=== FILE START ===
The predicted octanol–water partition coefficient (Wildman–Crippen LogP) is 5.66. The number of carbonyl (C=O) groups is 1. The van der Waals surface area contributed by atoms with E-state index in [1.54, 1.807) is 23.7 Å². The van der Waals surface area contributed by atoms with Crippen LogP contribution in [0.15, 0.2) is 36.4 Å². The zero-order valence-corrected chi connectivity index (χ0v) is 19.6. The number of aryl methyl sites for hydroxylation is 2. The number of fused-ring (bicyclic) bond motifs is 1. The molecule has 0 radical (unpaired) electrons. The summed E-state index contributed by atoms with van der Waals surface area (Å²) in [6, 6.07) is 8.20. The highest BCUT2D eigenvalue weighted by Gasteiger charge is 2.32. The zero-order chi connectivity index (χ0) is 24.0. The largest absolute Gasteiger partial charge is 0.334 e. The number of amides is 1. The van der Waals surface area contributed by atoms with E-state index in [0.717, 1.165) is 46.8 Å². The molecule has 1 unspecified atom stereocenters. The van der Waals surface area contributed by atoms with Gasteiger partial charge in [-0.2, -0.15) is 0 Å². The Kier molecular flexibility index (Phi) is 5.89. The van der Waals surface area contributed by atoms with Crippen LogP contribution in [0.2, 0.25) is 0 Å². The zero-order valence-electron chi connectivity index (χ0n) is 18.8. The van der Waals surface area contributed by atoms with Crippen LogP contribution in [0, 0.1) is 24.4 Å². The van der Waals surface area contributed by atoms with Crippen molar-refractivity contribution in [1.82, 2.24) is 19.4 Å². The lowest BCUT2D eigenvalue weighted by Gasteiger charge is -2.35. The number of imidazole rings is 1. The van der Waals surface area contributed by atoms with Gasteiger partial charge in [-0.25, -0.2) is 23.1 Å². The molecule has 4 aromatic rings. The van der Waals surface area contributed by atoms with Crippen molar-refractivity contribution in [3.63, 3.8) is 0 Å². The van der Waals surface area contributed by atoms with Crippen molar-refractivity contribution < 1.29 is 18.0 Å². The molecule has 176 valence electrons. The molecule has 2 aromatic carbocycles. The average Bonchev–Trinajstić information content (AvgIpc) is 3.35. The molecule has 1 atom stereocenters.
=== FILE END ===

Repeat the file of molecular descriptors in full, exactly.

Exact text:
The predicted octanol–water partition coefficient (Wildman–Crippen LogP) is 5.66. The number of carbonyl (C=O) groups is 1. The van der Waals surface area contributed by atoms with E-state index in [1.54, 1.807) is 23.7 Å². The van der Waals surface area contributed by atoms with Crippen LogP contribution in [0.15, 0.2) is 36.4 Å². The zero-order valence-corrected chi connectivity index (χ0v) is 19.6. The number of aryl methyl sites for hydroxylation is 2. The number of fused-ring (bicyclic) bond motifs is 1. The molecule has 0 radical (unpaired) electrons. The summed E-state index contributed by atoms with van der Waals surface area (Å²) in [6, 6.07) is 8.20. The highest BCUT2D eigenvalue weighted by Gasteiger charge is 2.32. The zero-order chi connectivity index (χ0) is 24.0. The largest absolute Gasteiger partial charge is 0.334 e. The number of amides is 1. The van der Waals surface area contributed by atoms with E-state index in [0.717, 1.165) is 46.8 Å². The molecule has 1 unspecified atom stereocenters. The van der Waals surface area contributed by atoms with Gasteiger partial charge in [-0.2, -0.15) is 0 Å². The Kier molecular flexibility index (Phi) is 5.89. The van der Waals surface area contributed by atoms with Crippen LogP contribution in [0.2, 0.25) is 0 Å². The zero-order valence-electron chi connectivity index (χ0n) is 18.8. The van der Waals surface area contributed by atoms with Crippen LogP contribution in [0, 0.1) is 24.4 Å². The van der Waals surface area contributed by atoms with Crippen molar-refractivity contribution in [1.82, 2.24) is 19.4 Å². The lowest BCUT2D eigenvalue weighted by Gasteiger charge is -2.35. The number of imidazole rings is 1. The van der Waals surface area contributed by atoms with Gasteiger partial charge in [-0.25, -0.2) is 23.1 Å². The molecule has 4 aromatic rings. The van der Waals surface area contributed by atoms with Crippen molar-refractivity contribution in [3.63, 3.8) is 0 Å². The van der Waals surface area contributed by atoms with Crippen molar-refractivity contribution < 1.29 is 18.0 Å². The molecule has 176 valence electrons. The molecule has 2 aromatic carbocycles. The average Bonchev–Trinajstić information content (AvgIpc) is 3.35. The molecule has 1 atom stereocenters.